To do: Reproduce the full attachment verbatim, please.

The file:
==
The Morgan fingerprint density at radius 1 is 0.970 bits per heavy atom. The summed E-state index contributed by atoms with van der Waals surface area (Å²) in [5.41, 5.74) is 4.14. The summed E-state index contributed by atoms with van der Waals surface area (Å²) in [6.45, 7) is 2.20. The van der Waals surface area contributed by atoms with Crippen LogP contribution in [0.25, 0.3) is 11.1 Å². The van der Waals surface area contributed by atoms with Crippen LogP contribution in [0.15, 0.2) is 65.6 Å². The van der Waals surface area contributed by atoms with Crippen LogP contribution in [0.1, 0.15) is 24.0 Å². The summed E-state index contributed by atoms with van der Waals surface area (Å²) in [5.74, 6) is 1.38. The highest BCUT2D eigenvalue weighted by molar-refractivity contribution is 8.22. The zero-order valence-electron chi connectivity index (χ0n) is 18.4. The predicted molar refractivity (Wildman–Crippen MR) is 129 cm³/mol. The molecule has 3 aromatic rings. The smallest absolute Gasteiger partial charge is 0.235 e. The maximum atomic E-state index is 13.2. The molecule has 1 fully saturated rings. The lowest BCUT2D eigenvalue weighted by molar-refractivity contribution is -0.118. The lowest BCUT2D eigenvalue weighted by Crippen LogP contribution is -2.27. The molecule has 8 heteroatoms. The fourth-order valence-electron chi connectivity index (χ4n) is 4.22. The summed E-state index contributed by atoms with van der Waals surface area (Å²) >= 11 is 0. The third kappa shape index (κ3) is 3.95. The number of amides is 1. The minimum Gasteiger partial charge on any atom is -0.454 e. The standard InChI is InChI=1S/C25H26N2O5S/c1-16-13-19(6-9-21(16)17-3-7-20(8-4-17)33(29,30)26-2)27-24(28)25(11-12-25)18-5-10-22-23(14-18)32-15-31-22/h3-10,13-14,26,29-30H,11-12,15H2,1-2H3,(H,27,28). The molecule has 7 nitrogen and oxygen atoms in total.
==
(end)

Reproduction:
The Morgan fingerprint density at radius 1 is 0.970 bits per heavy atom. The summed E-state index contributed by atoms with van der Waals surface area (Å²) in [5.41, 5.74) is 4.14. The summed E-state index contributed by atoms with van der Waals surface area (Å²) in [6.45, 7) is 2.20. The van der Waals surface area contributed by atoms with Crippen LogP contribution in [0.25, 0.3) is 11.1 Å². The van der Waals surface area contributed by atoms with Crippen LogP contribution in [0.15, 0.2) is 65.6 Å². The van der Waals surface area contributed by atoms with Crippen LogP contribution in [0.1, 0.15) is 24.0 Å². The summed E-state index contributed by atoms with van der Waals surface area (Å²) in [5.74, 6) is 1.38. The highest BCUT2D eigenvalue weighted by molar-refractivity contribution is 8.22. The zero-order valence-electron chi connectivity index (χ0n) is 18.4. The predicted molar refractivity (Wildman–Crippen MR) is 129 cm³/mol. The molecule has 3 aromatic rings. The smallest absolute Gasteiger partial charge is 0.235 e. The maximum atomic E-state index is 13.2. The molecule has 1 fully saturated rings. The lowest BCUT2D eigenvalue weighted by molar-refractivity contribution is -0.118. The lowest BCUT2D eigenvalue weighted by Crippen LogP contribution is -2.27. The molecule has 8 heteroatoms. The fourth-order valence-electron chi connectivity index (χ4n) is 4.22. The summed E-state index contributed by atoms with van der Waals surface area (Å²) >= 11 is 0. The third kappa shape index (κ3) is 3.95. The number of amides is 1. The minimum Gasteiger partial charge on any atom is -0.454 e. The standard InChI is InChI=1S/C25H26N2O5S/c1-16-13-19(6-9-21(16)17-3-7-20(8-4-17)33(29,30)26-2)27-24(28)25(11-12-25)18-5-10-22-23(14-18)32-15-31-22/h3-10,13-14,26,29-30H,11-12,15H2,1-2H3,(H,27,28). The molecule has 7 nitrogen and oxygen atoms in total.